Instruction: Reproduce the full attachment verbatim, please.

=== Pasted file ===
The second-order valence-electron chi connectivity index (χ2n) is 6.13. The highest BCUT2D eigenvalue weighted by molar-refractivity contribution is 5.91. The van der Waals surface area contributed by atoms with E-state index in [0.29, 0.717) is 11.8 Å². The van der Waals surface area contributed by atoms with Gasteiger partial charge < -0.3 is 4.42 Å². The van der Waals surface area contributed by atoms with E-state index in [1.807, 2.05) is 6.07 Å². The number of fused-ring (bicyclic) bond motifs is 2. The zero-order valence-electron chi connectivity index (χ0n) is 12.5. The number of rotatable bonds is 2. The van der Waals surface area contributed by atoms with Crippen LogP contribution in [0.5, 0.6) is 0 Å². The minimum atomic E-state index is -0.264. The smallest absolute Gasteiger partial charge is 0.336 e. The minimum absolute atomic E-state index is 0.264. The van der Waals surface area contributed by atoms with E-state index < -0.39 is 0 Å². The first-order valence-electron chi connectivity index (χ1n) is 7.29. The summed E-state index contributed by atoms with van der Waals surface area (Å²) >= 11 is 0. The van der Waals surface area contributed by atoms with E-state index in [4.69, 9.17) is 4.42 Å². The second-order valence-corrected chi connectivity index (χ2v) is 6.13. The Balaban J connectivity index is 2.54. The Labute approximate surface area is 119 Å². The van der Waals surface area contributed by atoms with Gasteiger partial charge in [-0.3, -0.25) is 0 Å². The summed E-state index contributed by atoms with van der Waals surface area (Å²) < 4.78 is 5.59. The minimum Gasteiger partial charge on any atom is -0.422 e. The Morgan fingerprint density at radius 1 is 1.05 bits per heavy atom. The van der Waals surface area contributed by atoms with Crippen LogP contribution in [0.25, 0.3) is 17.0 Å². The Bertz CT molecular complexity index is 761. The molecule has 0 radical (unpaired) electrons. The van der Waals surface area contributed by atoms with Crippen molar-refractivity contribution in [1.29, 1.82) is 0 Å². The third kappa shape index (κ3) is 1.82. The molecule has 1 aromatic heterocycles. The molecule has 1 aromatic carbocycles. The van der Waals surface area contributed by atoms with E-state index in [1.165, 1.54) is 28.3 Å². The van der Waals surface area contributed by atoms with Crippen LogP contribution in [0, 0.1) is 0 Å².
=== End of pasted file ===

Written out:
The second-order valence-electron chi connectivity index (χ2n) is 6.13. The highest BCUT2D eigenvalue weighted by molar-refractivity contribution is 5.91. The van der Waals surface area contributed by atoms with E-state index in [0.29, 0.717) is 11.8 Å². The van der Waals surface area contributed by atoms with Gasteiger partial charge < -0.3 is 4.42 Å². The van der Waals surface area contributed by atoms with E-state index in [1.807, 2.05) is 6.07 Å². The number of fused-ring (bicyclic) bond motifs is 2. The zero-order valence-electron chi connectivity index (χ0n) is 12.5. The number of rotatable bonds is 2. The van der Waals surface area contributed by atoms with Crippen LogP contribution in [0.5, 0.6) is 0 Å². The minimum atomic E-state index is -0.264. The smallest absolute Gasteiger partial charge is 0.336 e. The minimum absolute atomic E-state index is 0.264. The van der Waals surface area contributed by atoms with E-state index < -0.39 is 0 Å². The first-order valence-electron chi connectivity index (χ1n) is 7.29. The summed E-state index contributed by atoms with van der Waals surface area (Å²) >= 11 is 0. The van der Waals surface area contributed by atoms with E-state index in [4.69, 9.17) is 4.42 Å². The second-order valence-corrected chi connectivity index (χ2v) is 6.13. The Balaban J connectivity index is 2.54. The Labute approximate surface area is 119 Å². The van der Waals surface area contributed by atoms with Gasteiger partial charge in [-0.3, -0.25) is 0 Å². The summed E-state index contributed by atoms with van der Waals surface area (Å²) < 4.78 is 5.59. The minimum Gasteiger partial charge on any atom is -0.422 e. The Morgan fingerprint density at radius 1 is 1.05 bits per heavy atom. The van der Waals surface area contributed by atoms with Crippen LogP contribution in [0.25, 0.3) is 17.0 Å². The Bertz CT molecular complexity index is 761. The molecule has 0 radical (unpaired) electrons. The van der Waals surface area contributed by atoms with Crippen molar-refractivity contribution in [1.29, 1.82) is 0 Å². The third kappa shape index (κ3) is 1.82. The molecule has 1 aromatic heterocycles. The molecule has 1 aromatic carbocycles. The van der Waals surface area contributed by atoms with E-state index in [1.165, 1.54) is 28.3 Å². The van der Waals surface area contributed by atoms with Crippen LogP contribution in [0, 0.1) is 0 Å².